An introduction to the Power Platform Build Tools in Azure DevOps

Ever wondered how CI/CD type development scenarios work when building with the Power Platform? In this blog post, I’m going to move away from talking about the Power Platform CLI, and we’ll start to look at something now based on the Power Platform CLI… READ MORE [https://lewisdoes.dev/blog/an-i
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Ever wondered how CI/CD type development scenarios work when building with the Power Platform? In this blog post, I’m going to move away from talking about the Power Platform CLI, and we’ll start to look at something now based on the Power Platform CLI but that is a little less command line like and solely focuses on an ALM (application lifecycle management) story!

In this post, we’ll take a look at an introduction to the Power Platform Build Tools and what we can achieve with them in DevOps, and we’ll get setup for working with them with things like environment connections.

What do we use the Build Tools for?

So effectively the Power Platform Build Tools are a bundle of Azure DevOps build tasks that support ALM (application lifecycle management) operations for managing the application lifecycle of solutions developers have built on Power Platform.

We’re able to do things like generate build artifacts and create releases, run deployments to different environments and much more!

We won’t get too technical in this post as to how we accomplish things like automated deployments and a CI/CD type development workflow by configuring DevOps pipelines, but we’ll work on getting things setup ready to use the Build Tools as part of pipelines which support these scenarios.

Install the Power Platform Build Tools

So first, we’ll need to install the Power Platform Build Tools and add them to our Azure DevOps organisation by heading over to the Azure Marketplace.

You can get the Power Platform Build Tools (v2.0) below…

Power Platform Build Tools (2.0.27) – Visual Studio Marketplace

Start by selecting ‘Get it free’ and you should be navigated to a page to install the tools in your DevOps organisation.

Now select the DevOps organisation you’d like to use build tools in, or that contains the project you’d like to use Build Tools in, and select ‘Install’.

Finally select ‘Process to organisation’ to head back to DevOps.

Create an app registration for connection

So now we need to configure a service principal. Microsoft provide a PowerShell script which we can use to do this for us including the app registration creation, assigning the correct API permissions, and creating the secret.

First let’s take a look inside the script at the permissions that will end up being assigned to the app registration.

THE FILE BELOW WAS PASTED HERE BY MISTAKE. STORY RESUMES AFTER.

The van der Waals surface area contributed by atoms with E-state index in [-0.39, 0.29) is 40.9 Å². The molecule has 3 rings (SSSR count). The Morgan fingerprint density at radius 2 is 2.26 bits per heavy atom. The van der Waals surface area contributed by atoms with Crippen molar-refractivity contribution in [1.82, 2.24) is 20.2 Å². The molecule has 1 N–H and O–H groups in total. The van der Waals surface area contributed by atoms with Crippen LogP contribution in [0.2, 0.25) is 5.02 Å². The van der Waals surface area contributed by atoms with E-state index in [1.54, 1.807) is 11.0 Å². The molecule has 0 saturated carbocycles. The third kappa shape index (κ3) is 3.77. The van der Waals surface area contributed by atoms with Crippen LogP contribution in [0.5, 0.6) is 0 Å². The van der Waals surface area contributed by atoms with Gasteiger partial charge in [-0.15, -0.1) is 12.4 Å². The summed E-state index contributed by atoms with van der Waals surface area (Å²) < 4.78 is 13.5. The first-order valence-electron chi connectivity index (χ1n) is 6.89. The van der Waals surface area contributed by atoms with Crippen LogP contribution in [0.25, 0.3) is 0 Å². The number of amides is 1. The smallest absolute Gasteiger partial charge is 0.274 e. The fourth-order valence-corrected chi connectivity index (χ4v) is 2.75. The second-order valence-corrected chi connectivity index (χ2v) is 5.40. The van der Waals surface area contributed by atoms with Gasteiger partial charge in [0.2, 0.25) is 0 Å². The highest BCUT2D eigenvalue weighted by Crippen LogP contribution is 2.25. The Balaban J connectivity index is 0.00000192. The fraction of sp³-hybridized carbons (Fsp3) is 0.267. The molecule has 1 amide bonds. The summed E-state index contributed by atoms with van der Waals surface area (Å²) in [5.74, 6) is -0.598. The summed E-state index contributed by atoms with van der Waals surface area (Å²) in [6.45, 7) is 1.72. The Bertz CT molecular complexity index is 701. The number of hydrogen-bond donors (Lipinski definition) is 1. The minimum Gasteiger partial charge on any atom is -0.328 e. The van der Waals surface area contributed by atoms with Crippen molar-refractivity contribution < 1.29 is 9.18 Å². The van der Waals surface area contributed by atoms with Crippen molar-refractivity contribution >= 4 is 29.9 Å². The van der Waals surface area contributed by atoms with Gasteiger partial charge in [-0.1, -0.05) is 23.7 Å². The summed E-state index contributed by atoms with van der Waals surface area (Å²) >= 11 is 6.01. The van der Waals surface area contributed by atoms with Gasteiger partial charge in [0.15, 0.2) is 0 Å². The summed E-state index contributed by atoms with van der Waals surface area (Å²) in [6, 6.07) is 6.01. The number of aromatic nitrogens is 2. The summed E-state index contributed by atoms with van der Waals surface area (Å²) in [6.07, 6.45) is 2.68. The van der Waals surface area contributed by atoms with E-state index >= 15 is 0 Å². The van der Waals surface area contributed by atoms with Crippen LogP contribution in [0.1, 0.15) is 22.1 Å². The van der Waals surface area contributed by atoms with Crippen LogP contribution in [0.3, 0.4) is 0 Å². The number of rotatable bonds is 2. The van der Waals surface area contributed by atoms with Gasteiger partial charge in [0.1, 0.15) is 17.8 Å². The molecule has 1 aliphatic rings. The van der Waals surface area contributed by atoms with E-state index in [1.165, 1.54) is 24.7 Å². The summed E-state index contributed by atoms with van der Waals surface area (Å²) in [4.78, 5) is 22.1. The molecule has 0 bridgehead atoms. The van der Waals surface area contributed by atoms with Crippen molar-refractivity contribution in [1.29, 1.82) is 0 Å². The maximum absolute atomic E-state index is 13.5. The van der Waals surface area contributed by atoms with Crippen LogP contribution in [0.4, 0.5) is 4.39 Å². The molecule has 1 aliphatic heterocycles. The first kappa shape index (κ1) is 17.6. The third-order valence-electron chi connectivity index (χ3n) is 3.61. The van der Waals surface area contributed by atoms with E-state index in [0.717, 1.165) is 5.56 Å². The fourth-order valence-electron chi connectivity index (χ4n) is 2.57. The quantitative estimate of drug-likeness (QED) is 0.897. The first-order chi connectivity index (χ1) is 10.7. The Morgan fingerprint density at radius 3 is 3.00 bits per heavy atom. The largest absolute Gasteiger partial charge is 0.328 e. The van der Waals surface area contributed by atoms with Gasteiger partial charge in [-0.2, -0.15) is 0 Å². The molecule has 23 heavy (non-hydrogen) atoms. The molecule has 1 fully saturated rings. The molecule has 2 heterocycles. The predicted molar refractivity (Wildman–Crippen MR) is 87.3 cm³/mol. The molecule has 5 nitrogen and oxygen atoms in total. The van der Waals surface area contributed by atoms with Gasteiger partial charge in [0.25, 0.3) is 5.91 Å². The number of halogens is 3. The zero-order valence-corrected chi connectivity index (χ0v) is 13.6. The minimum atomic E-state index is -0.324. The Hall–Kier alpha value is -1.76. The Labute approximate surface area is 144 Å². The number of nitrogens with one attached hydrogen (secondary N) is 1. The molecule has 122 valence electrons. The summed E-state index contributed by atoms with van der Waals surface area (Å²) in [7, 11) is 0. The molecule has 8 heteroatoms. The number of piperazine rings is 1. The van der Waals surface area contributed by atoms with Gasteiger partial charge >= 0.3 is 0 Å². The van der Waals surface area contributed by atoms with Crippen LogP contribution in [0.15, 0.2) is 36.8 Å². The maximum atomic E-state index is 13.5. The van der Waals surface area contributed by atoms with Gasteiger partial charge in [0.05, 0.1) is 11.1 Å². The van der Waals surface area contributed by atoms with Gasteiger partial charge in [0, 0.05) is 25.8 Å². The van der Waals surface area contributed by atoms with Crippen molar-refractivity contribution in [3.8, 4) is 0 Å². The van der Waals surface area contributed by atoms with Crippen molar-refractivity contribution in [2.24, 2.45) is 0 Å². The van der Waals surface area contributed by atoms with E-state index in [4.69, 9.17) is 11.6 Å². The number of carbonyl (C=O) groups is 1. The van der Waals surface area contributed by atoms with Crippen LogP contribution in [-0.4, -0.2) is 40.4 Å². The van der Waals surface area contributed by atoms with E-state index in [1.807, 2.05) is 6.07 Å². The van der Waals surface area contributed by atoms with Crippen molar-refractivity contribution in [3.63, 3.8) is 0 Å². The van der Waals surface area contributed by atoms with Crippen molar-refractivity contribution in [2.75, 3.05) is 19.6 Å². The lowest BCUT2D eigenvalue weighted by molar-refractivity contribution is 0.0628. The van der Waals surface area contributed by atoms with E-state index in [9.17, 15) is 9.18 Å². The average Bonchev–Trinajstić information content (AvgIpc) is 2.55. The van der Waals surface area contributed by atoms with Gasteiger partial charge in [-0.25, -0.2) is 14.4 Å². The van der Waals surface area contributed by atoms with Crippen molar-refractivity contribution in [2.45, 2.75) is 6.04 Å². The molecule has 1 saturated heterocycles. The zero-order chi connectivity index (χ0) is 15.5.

You can see we need the User.Read permission for Microsoft Graph which is added normally automatically to any created app registrations. Then we will need the PowerApps-Advisor Analysis.All permission and the Dataverse/CDS user_impersonation permission.

Find the PowerShell script that will create the service principal here – Microsoft Power Platform Build Tools for Azure DevOps – Power Platform | Microsoft Learn

Running the script

Now let’s run the script and observe the behaviour.

First we’ll get a login screen to authenticate so the script can create our app in Azure, then we’ll get another so that it can authenticate against our Power Platform tenant Id.

Once the script has finished running we will end up with the details of our app registraion with our tenant Id, app Id and client secret.

Provide access to the environment with the registered app

Now we need to head over to our Power Platform Admin Center and add our app as an application user to the environment we want to use build tools with. Chances are there are multiple environments we want to do this for if we are doing this with the hope of automating deployments or something like that. Whether you use the same service principal for each environment is up to you. Some might use different ones for a reduced security risk but it’s up to you.

In the admin center head to the environment that you want to use with Build Tools and then navigate to application users within the environment settings.

Then select add new app, select the app.

Now select the default business unit and apply the system administrator role.

Configure the connection in DevOps

Now we can finish up by configuring the connection for Build Tools in DevOps. Head to DevOps and create a pipeline that uses a Build Tools task that will require being authenticated such as the export solution task.

From there select ‘Service Principal/client secret’ and then select New for the service connection input.

Now we have a number of fields to populate.

For the Server URL populate the organisation URL of the Dataverse environment/organisation you’re trying to work with.

Now in the Tenant ID input populate the Tenant ID provided by the script you ran.

Again for the Application ID input, populate the app ID provided by the script you ran.

Finally for the Client secret input, poprulate the client secret provided by the script you ran.

Now give the connection a name and you can save things.

Now your service connection should be available to select in Build Tools steps that require credentials:

Upcoming content

In upcoming posts on Low Code Lewis we’ll continue to look into the ALM developer tools, specifically around the Build Tools for DevOps for working with Power Platform, and we’ll look at how it is possible to achieve a CI/CD approach using pipelines and Azure DevOps.

Stay tuned by subscribing to my blog below! 📩

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Written by
Lewis Baybutt
Microsoft Business Applications MVP • Power Platform Consultant • Blogger • Community Contributor • #CommunityRocks • #SharingIsCaring
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